That bank accounts like those of JV’s Trust Account No. 858 are, on the other hand, not loans is likewise standard trust doctrine.  Again quoting Viray, “a trust account…creates a trustor-trustee relationship (not debtor-creditor”.  The trustor-trustee relationship is instead, according to Balantine’s Law Dictionary, “an obligation of a person, to whom the legal title to property has been transferred arising from the confidence vested in him, to apply the property faithfully and according to such confidence.”

Finally, that the protection of R.A. No. 1405 is limited to only bank deposits and investment in bonds issued by the Government was also the long-standing position of the Department of Justice.  Thus, in Opinion No. 126, series of 1989, issued on 22 June 1989, the Secretary of  Justice observed that “This Department has had the occasion to rule that the immunity granted under Section 2 of R.A. No. 1405 is limited to two matters, namely: bank deposits and investments in government bonds; it does not extend to papers and documents through banking institutions such as the issuance of letters of credit or trust receipts which do not involve the deposit of money, as instruments of indebtedness, such as bank drafts or promissory notes.”

It was thus a pleasant surprise to trust clients when Justice Carpio-Morales ruled, in JV’s case, that “the contention that trust accounts are not covered by the term “deposits” as used in R.A. No. 1405, by the mere fact that they do not entail a creditor-debtor relationship between the trustor and bank, does not lie.”  The good justice maintains that “the term ‘deposit’ …is to be understood broadly and not limited only to accounts which give rise to a creditor-debtor relationship between the depositor and the bank.”

Justice Carpio-Morales has the text of the law on her side.  Section 1 states that the policy behind the law is “to give encouragement to the people to deposit their money in banking institutions and to discourage private hoarding so that the same may be properly utilized by banks in authorized loans to assist in the economic development of the country.”  Thus, the good justice argues, “if the money deposited under an account may be used by banks for authorized loans to third persons, then such account, regardless of whether it creates a creditor-debtor relationship between the depositor and the bank, falls under the category of accounts which the law precisely seeks to protect for the purpose of boosting the economic development of the country.”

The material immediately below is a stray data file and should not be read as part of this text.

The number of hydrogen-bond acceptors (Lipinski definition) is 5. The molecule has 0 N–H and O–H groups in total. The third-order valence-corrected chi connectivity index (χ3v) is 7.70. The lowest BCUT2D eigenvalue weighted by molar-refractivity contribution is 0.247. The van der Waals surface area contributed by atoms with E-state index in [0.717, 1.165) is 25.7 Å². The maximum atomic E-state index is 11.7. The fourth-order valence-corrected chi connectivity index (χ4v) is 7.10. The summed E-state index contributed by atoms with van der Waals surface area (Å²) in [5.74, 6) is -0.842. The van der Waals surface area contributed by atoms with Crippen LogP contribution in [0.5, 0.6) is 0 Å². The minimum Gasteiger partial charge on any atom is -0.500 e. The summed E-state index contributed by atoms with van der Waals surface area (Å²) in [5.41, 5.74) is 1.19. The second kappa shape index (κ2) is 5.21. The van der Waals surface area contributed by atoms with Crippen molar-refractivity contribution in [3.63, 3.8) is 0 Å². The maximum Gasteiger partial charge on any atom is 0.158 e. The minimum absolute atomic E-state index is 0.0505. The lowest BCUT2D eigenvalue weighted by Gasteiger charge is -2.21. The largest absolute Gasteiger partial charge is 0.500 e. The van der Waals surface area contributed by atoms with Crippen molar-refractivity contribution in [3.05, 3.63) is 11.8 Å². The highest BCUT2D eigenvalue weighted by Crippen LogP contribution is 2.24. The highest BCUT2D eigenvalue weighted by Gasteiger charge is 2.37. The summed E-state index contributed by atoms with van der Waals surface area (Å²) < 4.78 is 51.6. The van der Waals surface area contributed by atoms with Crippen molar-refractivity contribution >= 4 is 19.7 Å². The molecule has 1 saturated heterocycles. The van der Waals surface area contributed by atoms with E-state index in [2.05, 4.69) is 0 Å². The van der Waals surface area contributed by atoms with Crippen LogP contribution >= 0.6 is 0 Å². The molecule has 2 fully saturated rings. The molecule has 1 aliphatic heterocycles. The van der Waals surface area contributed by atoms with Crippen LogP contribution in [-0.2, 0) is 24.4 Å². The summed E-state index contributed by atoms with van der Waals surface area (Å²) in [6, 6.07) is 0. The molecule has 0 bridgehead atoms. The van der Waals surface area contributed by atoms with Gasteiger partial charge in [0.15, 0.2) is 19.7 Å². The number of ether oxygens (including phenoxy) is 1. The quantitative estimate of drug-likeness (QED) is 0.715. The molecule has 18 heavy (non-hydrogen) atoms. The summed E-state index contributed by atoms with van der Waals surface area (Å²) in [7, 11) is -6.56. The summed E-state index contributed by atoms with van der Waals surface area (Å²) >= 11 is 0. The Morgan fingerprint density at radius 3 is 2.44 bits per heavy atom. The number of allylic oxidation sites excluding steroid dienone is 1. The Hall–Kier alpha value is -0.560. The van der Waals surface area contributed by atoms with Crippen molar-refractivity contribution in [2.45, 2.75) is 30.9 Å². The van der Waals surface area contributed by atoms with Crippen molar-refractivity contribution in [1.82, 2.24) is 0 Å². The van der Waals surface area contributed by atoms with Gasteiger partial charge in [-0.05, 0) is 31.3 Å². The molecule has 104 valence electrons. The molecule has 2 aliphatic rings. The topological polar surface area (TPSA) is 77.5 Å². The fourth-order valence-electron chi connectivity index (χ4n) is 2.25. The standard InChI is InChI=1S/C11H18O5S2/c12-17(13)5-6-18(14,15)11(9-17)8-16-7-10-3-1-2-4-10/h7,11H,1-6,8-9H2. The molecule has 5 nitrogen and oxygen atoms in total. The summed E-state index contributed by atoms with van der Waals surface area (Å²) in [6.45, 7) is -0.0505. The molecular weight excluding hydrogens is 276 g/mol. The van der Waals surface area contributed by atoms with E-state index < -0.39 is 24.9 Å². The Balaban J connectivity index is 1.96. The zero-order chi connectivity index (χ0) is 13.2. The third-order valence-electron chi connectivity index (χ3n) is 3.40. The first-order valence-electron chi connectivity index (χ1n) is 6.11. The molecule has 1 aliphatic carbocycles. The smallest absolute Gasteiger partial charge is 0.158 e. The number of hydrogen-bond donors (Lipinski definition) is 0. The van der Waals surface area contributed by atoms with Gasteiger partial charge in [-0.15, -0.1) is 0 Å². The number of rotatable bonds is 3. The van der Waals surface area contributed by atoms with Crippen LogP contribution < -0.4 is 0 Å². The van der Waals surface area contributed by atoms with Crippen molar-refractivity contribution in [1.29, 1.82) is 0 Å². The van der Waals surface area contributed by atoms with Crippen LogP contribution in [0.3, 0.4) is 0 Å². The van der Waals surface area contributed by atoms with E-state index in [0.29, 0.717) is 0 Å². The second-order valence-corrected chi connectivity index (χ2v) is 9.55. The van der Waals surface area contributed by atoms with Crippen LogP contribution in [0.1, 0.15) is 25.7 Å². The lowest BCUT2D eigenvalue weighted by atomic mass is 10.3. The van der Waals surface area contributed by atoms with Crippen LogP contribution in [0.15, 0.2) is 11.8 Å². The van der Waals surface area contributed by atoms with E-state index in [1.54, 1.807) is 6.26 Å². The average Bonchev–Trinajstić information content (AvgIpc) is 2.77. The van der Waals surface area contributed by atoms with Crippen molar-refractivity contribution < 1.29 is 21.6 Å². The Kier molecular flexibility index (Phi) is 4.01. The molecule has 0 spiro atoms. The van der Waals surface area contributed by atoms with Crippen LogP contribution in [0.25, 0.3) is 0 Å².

Justice Carpio-Morales further notes that Section 2 specifically talks of “deposits of whatever nature…” That phrase, says the good justice, proscribes any restrictive interpretation of “deposits.”.  She thus put into the mainstream what was once a contrarian view of Antonio V. Viray who had earlier maintained that “the deposits referred to [in Section 2 of R.A. No. 1405] include…trust accounts…and all deposits of whatever nature.” (Viray, op. cit, p. 176).

Finally, Justice Carpio-Morales observes that Section 2 also talks of money that is “invested.”  This, according to the good justice, “shows that the law was not intended to apply only to “deposits” in the strict sense.  Otherwise, there would have been no need to add the phrase “or invested.”

JV’s initial victory in getting the court to agree that his Trust Account No. 858 was covered by R.A. No. 1405 did not, however, lead to a result in his favor.  The ponencia went on further to observe that the crime of plunder was, in effect, one of the exceptions to the immunity extended by Section 2.  Hence, the inquiry by the Sandiganbayan into his Trust Account No. 858 was permissible. 

          My heart goes out to JV for precipitating a ruling favorable to others in a decision that went against him.  But then, this is not the first time in this cruel world when he who suffered the toil of planting and sowing did not reap the joy of harvest.